Bayer shares jump as it reviews legal strategy on weedkiller

Company looks to act ‘decisively but prudently’ as negative impact of litigation bites

Bayer, which is battling more than 13,000 cases alleging its weedkiller glyphosate causes cancer, said on Thursday that it  was setting up a special supervisory board committee to examine its legal strategy and appointed a high-profile lawyer to advise on trial tactics and mediation. Photograph: Alex Kraus/Bloomberg

Bayer, which is battling more than 13,000 cases alleging its weedkiller glyphosate causes cancer, said on Thursday that it was setting up a special supervisory board committee to examine its legal strategy and appointed a high-profile lawyer to advise on trial tactics and mediation. Photograph: Alex Kraus/Bloomberg

 

Shares in Bayer jumped more than 8 per cent on Thursday, after the German chemicals and pharmaceuticals group suggested it might be open to a settlement aimed at ending its costly legal battle over glyphosate-based pesticides in the US.

The shift was welcomed by activist investor Elliott Advisors, which on Wednesday confirmed that it had built a stake in Bayer worth €1.1 billion as the company grapples with the lawsuits.

Bayer has been under fierce pressure since August last year, when a California jury ruled that a glyphosate-based pesticide, Roundup, owned by the company was responsible for causing the plaintiff’s terminal cancer. The jury went on to award damages of $289 million (€254m), a sum that was subsequently reduced but which triggered an avalanche of similar cases.

The company faces more than 13,000 glyphosate-related cases. US juries ruled against the group in two further trials this year, the latest of which involved damages of more than $1 billion each for two plaintiffs.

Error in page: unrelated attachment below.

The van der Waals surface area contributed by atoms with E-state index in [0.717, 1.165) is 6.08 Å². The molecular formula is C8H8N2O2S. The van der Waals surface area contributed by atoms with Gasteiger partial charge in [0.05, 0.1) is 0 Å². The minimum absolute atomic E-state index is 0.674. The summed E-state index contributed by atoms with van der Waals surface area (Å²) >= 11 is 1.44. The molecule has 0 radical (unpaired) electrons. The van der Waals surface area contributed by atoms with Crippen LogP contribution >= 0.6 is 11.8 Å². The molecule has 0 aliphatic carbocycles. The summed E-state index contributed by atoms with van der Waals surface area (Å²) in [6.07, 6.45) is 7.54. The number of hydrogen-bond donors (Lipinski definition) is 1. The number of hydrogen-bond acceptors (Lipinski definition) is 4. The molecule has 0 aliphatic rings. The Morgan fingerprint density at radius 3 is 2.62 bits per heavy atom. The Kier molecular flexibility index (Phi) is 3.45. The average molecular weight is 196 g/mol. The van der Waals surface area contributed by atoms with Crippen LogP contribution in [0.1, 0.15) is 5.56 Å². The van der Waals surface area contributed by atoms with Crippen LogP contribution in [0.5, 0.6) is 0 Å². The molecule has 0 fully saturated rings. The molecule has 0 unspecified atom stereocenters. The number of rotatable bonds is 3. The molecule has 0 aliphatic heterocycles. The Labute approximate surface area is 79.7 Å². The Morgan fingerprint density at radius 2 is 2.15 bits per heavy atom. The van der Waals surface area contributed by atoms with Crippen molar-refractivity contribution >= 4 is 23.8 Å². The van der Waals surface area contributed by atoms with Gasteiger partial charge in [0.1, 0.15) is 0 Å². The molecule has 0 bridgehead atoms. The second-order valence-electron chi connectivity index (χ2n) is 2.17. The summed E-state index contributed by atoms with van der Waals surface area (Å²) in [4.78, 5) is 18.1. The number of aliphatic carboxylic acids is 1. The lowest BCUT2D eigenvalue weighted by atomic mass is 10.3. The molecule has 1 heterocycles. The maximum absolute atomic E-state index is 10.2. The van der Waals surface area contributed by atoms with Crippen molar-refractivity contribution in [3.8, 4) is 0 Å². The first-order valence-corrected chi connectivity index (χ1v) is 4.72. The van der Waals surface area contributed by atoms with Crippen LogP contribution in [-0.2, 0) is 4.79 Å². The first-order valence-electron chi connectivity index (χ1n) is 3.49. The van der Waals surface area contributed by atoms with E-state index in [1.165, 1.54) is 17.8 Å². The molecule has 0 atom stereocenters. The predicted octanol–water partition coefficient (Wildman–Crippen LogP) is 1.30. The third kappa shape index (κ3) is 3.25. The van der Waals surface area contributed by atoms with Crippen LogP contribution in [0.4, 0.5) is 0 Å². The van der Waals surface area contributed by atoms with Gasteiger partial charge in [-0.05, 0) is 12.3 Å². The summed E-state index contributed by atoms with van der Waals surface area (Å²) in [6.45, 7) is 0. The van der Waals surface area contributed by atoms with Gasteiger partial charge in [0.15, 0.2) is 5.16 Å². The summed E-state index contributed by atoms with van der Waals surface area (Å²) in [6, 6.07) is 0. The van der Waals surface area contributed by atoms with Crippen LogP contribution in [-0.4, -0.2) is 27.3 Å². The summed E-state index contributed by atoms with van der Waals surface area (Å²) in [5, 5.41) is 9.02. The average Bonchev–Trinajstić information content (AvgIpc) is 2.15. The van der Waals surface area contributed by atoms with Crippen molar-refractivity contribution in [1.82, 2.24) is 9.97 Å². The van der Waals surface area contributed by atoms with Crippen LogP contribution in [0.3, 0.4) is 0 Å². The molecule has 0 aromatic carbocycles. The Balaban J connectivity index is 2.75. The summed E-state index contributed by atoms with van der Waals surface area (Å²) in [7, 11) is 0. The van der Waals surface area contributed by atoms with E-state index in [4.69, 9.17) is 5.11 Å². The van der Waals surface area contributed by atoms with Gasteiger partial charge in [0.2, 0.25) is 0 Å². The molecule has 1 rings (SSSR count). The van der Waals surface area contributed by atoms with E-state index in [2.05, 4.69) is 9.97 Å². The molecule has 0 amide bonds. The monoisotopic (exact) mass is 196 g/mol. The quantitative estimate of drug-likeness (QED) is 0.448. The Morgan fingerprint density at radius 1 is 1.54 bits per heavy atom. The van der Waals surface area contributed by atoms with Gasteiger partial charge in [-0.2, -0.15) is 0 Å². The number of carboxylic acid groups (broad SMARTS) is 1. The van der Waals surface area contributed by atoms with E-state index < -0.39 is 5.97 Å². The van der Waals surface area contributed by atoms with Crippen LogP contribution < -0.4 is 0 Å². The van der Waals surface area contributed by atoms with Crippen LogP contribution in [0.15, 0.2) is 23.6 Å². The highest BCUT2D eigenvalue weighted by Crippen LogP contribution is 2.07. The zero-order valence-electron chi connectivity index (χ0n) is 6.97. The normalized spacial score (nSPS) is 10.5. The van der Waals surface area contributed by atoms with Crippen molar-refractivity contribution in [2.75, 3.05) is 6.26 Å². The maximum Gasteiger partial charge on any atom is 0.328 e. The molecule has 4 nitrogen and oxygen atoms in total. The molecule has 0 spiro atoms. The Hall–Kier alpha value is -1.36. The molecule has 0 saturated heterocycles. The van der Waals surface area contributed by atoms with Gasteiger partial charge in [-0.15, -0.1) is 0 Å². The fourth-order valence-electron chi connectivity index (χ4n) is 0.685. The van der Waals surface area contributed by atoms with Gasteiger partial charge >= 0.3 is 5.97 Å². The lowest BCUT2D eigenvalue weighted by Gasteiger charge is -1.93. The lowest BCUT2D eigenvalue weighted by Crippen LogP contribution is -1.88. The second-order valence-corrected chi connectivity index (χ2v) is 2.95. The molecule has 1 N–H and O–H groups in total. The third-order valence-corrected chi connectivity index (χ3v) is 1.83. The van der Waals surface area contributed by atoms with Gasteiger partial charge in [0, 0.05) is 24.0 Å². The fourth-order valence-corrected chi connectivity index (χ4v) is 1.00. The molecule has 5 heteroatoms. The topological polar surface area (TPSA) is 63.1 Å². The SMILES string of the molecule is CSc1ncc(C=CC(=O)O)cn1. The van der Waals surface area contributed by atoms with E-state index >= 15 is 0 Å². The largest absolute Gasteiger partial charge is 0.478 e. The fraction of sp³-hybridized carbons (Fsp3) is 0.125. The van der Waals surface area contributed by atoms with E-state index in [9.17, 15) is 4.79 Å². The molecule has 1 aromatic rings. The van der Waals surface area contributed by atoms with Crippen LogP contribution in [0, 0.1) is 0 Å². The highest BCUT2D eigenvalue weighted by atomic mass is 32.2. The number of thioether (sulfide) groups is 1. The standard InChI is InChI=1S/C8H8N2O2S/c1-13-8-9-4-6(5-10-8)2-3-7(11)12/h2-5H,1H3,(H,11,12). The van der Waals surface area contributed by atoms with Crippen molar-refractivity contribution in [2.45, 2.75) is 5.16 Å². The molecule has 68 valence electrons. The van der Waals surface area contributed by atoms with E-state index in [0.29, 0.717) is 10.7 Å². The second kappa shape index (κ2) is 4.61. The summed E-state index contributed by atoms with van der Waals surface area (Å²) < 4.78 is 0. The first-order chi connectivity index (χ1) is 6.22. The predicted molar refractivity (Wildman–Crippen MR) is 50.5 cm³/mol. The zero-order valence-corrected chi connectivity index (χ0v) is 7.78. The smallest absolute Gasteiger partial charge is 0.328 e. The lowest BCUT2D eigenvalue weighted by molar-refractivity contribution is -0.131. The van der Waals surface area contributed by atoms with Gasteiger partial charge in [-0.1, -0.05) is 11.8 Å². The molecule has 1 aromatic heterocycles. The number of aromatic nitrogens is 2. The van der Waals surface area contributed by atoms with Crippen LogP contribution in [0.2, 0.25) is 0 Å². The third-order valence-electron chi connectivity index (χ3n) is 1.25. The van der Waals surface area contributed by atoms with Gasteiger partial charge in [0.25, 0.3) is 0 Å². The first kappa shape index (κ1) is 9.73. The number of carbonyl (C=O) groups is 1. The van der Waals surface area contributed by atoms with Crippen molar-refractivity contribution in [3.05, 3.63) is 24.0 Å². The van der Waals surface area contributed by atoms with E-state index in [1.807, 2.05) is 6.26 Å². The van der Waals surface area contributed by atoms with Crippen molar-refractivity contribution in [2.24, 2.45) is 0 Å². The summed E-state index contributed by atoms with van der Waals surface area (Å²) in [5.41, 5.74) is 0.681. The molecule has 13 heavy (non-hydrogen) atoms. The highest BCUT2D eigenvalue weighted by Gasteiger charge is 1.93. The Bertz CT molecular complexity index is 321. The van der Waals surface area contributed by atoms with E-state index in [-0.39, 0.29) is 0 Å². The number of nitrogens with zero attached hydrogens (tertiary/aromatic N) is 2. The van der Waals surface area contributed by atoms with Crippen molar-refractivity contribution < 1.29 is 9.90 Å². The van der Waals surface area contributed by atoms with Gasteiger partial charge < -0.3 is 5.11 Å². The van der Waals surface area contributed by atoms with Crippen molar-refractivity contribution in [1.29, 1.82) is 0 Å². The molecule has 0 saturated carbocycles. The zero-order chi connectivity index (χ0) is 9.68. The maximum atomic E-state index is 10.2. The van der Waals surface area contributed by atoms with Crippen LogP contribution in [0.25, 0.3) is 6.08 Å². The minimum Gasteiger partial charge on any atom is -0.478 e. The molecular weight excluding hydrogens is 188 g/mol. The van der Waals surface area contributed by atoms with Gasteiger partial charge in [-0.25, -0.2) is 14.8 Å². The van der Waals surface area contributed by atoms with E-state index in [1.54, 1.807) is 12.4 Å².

Settlement

Bayer insists that glyphosate is safe, and until this week ruled out any suggestion that it might be ready to reach a settlement. That stance appeared to shift on Wednesday, however, when Bayer announced it was setting up a special supervisory board committee to examine its legal strategy and appointed a high-profile lawyer to advise on trial tactics and mediation.

The statement was understood by analysts and investors to be a clear sign that Bayer is no longer strictly opposed to an early settlement.

The stock remains down more than 30 per cent year-on-year, however, a decline that has sparked fury among shareholders and triggered speculation that Bayer could face pressure from activist investors such as Elliott to take steps including appointing new management or breaking itself in two.

Bayer’s market capitalisation remains below the $63 billion it paid to acquire Monsanto last year, the takeover that landed Bayer with the glyphosate-based pesticide that is at the centre of the legal battle.

Bayer said: “The supervisory board recognises the negative effect the litigation uncertainty has had on the stock price and stakeholder perception, and is determined to help the company decisively but prudently advance the matter.” – Copyright The Financial Times Limited 2019